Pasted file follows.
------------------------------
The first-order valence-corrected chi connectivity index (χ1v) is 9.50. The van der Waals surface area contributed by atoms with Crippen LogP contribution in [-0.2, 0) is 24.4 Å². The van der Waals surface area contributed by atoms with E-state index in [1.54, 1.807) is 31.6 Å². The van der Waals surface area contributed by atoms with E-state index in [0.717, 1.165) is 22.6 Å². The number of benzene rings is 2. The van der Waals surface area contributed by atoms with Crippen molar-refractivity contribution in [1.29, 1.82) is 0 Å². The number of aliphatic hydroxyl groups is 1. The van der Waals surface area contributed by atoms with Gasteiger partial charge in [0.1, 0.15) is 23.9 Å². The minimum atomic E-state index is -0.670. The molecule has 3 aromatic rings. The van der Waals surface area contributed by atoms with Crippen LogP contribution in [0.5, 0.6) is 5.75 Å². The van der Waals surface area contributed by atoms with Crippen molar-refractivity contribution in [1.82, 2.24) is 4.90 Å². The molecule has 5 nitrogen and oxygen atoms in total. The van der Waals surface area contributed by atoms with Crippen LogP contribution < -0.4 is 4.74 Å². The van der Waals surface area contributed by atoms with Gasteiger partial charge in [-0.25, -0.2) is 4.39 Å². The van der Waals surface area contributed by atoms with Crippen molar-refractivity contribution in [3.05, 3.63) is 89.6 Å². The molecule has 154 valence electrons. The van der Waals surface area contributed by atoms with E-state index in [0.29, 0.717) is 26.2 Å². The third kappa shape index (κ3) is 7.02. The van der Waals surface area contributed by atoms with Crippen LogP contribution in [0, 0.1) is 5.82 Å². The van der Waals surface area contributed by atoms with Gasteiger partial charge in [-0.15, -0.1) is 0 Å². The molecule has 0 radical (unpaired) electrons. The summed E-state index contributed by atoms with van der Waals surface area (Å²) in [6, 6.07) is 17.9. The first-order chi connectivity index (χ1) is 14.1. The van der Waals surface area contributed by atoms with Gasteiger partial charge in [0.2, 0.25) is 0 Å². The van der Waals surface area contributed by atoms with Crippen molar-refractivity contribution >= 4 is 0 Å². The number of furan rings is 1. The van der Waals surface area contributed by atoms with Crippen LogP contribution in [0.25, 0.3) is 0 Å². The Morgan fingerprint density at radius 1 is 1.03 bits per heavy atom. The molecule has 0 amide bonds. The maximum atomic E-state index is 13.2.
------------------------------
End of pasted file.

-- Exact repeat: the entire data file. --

The first-order valence-corrected chi connectivity index (χ1v) is 9.50. The van der Waals surface area contributed by atoms with Crippen LogP contribution in [-0.2, 0) is 24.4 Å². The van der Waals surface area contributed by atoms with E-state index in [1.54, 1.807) is 31.6 Å². The van der Waals surface area contributed by atoms with E-state index in [0.717, 1.165) is 22.6 Å². The number of benzene rings is 2. The van der Waals surface area contributed by atoms with Crippen molar-refractivity contribution in [1.29, 1.82) is 0 Å². The number of aliphatic hydroxyl groups is 1. The van der Waals surface area contributed by atoms with Gasteiger partial charge in [0.1, 0.15) is 23.9 Å². The minimum atomic E-state index is -0.670. The molecule has 3 aromatic rings. The van der Waals surface area contributed by atoms with Crippen LogP contribution in [0.5, 0.6) is 5.75 Å². The van der Waals surface area contributed by atoms with Crippen molar-refractivity contribution in [1.82, 2.24) is 4.90 Å². The molecule has 5 nitrogen and oxygen atoms in total. The van der Waals surface area contributed by atoms with Crippen LogP contribution < -0.4 is 4.74 Å². The van der Waals surface area contributed by atoms with Gasteiger partial charge in [-0.25, -0.2) is 4.39 Å². The van der Waals surface area contributed by atoms with Crippen molar-refractivity contribution in [3.05, 3.63) is 89.6 Å². The molecule has 154 valence electrons. The van der Waals surface area contributed by atoms with E-state index in [0.29, 0.717) is 26.2 Å². The third kappa shape index (κ3) is 7.02. The van der Waals surface area contributed by atoms with Crippen LogP contribution in [0, 0.1) is 5.82 Å². The van der Waals surface area contributed by atoms with Gasteiger partial charge in [-0.15, -0.1) is 0 Å². The molecule has 0 radical (unpaired) electrons. The summed E-state index contributed by atoms with van der Waals surface area (Å²) in [6, 6.07) is 17.9. The first-order chi connectivity index (χ1) is 14.1. The van der Waals surface area contributed by atoms with Gasteiger partial charge in [0.2, 0.25) is 0 Å². The van der Waals surface area contributed by atoms with Crippen molar-refractivity contribution >= 4 is 0 Å². The number of furan rings is 1. The van der Waals surface area contributed by atoms with Crippen LogP contribution in [0.25, 0.3) is 0 Å². The Morgan fingerprint density at radius 1 is 1.03 bits per heavy atom. The molecule has 0 amide bonds. The maximum atomic E-state index is 13.2.